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Friday, 21 Jul 2017

University of Toronto researchers move closer to low-cost, printable perovskite solar cells

The researchers have developed a new chemical reaction than enables them to grow an ESL made of nanoparticles in solution, directly on top of the electrode

16 Feb 2017 | Editor

University of Toronto researchers more closer to low-cost, printable perovskite solar cells The researchers have developed a new chemical reaction than enables them to grow an ESL made of nanoparticles in solution, directly on top of the electrode

University of Toronto researcher Dr. Hairen Tan and his team have overcome a "critical" manufacturing hurdle in the development of perovskite solar cells. This alternative solar technology could lead to low-cost, printable solar panels capable of turning nearly any surface into a power generator.

According to the researchers today, virtually all commercial solar cells are made from crystalline silicon which must be processed to a very high purity. It's an energy-intensive process, requiring temperatures higher than 1,000 degrees Celsius and large amounts of hazardous solvents.

In contrast, perovskite solar cells depend on a layer of tiny crystals -- each about 1,000 times smaller than the width of a human hair -- made of low-cost, light-sensitive materials. Because the perovskite raw materials can be mixed into a liquid to form a kind of 'solar ink', they could be printed onto glass, plastic or other materials using a simple inkjet printing process.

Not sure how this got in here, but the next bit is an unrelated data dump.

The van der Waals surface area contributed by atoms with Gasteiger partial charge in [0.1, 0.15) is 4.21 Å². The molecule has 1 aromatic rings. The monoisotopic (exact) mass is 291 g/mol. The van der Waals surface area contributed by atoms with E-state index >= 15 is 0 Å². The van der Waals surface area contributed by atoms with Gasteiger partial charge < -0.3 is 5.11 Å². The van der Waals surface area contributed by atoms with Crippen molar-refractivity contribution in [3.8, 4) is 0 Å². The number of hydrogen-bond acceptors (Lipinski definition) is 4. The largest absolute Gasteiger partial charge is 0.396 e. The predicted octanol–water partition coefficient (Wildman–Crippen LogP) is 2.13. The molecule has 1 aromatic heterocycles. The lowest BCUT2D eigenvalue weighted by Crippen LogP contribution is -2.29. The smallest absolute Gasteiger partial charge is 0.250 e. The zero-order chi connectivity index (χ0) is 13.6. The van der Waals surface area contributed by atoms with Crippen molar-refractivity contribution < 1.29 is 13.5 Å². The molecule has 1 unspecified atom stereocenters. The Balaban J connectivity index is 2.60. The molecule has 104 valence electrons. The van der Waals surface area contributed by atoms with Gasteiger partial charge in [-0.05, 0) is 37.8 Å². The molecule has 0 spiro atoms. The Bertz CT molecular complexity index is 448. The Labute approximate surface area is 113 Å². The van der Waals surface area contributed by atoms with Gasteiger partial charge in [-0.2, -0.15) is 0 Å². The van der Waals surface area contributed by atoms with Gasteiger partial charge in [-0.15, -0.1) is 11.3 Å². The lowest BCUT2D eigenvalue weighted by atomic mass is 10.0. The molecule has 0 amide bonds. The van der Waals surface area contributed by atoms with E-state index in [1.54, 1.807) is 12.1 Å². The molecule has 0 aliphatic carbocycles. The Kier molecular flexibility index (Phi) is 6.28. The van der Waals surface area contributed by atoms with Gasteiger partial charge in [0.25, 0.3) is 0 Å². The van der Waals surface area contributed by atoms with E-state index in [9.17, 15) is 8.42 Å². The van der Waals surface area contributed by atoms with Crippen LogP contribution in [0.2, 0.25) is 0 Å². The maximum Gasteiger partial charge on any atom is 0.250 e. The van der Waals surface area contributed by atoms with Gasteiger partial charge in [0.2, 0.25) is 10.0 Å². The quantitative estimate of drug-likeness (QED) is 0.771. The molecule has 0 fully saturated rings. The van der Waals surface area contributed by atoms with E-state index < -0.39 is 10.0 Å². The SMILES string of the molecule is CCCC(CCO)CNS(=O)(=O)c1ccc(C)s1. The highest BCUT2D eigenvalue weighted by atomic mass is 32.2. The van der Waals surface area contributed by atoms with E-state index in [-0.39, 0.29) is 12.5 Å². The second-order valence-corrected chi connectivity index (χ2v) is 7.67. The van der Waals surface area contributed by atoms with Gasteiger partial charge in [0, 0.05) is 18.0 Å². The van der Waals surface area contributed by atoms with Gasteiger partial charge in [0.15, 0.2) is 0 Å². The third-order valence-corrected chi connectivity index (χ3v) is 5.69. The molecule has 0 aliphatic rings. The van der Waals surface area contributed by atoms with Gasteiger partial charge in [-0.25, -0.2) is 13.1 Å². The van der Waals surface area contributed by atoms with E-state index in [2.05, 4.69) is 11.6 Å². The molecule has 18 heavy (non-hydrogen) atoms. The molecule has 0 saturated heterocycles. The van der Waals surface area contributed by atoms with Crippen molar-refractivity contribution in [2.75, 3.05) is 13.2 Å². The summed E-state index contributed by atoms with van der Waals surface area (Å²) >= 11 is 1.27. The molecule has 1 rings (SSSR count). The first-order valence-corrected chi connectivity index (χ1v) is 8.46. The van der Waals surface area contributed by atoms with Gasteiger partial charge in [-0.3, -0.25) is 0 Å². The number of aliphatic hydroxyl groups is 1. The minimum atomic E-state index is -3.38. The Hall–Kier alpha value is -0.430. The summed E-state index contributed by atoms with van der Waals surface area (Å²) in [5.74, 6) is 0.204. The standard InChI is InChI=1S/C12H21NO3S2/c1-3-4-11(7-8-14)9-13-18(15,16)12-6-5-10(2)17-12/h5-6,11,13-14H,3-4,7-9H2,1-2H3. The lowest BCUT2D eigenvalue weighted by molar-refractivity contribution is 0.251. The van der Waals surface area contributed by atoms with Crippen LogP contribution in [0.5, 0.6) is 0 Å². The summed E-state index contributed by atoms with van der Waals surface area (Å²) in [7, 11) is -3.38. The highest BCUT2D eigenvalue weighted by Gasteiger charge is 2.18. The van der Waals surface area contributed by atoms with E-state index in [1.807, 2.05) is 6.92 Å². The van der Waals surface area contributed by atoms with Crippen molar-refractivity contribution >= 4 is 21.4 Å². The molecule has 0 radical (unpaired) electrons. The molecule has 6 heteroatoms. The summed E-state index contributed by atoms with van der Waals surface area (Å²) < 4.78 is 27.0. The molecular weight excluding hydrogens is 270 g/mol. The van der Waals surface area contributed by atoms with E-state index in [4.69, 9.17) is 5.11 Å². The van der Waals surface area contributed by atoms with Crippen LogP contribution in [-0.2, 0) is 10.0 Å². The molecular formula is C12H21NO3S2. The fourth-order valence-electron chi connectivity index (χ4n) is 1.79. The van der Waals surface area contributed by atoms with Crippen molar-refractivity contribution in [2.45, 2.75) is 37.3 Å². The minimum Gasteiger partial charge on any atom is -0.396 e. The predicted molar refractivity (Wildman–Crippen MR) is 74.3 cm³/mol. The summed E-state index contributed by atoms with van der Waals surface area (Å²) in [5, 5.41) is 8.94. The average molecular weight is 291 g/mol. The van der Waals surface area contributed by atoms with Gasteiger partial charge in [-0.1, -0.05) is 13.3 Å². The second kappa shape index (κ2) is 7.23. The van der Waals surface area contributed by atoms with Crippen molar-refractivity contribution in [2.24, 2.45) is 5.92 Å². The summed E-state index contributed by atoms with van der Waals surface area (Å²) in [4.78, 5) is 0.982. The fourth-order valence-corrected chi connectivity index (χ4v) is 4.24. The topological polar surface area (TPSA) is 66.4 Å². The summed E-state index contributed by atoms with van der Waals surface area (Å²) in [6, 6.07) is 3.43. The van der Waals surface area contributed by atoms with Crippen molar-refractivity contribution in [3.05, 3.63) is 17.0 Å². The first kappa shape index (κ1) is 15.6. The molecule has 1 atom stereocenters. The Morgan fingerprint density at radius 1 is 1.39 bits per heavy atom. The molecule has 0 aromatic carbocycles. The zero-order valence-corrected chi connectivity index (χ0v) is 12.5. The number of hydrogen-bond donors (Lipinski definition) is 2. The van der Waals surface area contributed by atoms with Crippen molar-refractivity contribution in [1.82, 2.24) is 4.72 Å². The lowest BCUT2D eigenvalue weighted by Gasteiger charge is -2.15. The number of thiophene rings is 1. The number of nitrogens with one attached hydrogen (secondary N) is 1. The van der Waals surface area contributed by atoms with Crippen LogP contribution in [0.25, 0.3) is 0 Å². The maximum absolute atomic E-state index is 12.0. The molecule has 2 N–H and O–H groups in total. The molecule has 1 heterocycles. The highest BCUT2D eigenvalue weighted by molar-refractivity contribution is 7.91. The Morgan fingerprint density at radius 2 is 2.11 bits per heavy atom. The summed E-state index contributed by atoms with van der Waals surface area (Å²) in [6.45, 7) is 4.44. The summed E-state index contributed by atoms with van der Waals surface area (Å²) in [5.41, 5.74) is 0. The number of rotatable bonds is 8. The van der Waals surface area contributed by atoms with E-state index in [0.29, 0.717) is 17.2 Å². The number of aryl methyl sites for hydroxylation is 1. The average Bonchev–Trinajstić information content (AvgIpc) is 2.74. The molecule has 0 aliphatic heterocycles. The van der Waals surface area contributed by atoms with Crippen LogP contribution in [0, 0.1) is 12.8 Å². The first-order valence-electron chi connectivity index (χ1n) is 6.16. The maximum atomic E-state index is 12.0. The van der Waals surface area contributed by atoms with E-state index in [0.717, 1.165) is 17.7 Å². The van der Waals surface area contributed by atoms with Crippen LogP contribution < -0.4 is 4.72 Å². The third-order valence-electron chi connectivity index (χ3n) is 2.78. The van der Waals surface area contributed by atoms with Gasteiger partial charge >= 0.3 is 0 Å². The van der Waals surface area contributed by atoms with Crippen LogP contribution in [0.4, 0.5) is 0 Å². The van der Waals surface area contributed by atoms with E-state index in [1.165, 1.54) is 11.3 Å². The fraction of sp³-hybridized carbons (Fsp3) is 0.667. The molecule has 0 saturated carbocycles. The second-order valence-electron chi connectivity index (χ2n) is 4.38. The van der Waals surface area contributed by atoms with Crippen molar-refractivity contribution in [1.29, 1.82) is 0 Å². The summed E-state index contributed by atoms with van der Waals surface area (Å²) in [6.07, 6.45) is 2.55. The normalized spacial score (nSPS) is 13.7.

University of Toronto - Perovskite solar cell with 20.1 % efficiency

Figure: University of Toronto - The new perovskite solar cells have achieved an efficiency of 20.1 per cent and can be manufactured at low temperatures, which reduces the cost and expands the number of possible applications

However, the researchers said there has been a catch: in order to generate electricity, electrons excited by solar energy must be extracted from the crystals so they can flow through a circuit. That extraction happens in a special layer called the electron selective layer - ESL. The difficulty of manufacturing a good ESL has been one of the key challenges holding back the development of perovskite solar cell devices.

Tan and his colleagues developed a new chemical reaction than enables them to grow an ESL made of nanoparticles in solution, directly on top of the electrode. While heat is still required, the process always stays below 150 degrees C, much lower than the melting point of many plastics.

The new nanoparticles are coated with a layer of chlorine atoms, which helps them bind to the perovskite layer on top -- this strong binding allows for efficient extraction of electrons. In a paper recently published in Science, Tan and his colleagues report the efficiency of solar cells made using the new method at 20.1 per cent.

Another advantage is stability. Many perovskite solar cells experience a severe drop in performance after only a few hours, but Tan's cells retained more than 90 per cent of their efficiency even after 500 hours of use. "I think our new technique paves the way toward solving this problem," said Tan, who undertook this work as part of a Rubicon Fellowship.

In the nearer term, Tan's technology could be used in tandem with conventional solar cells.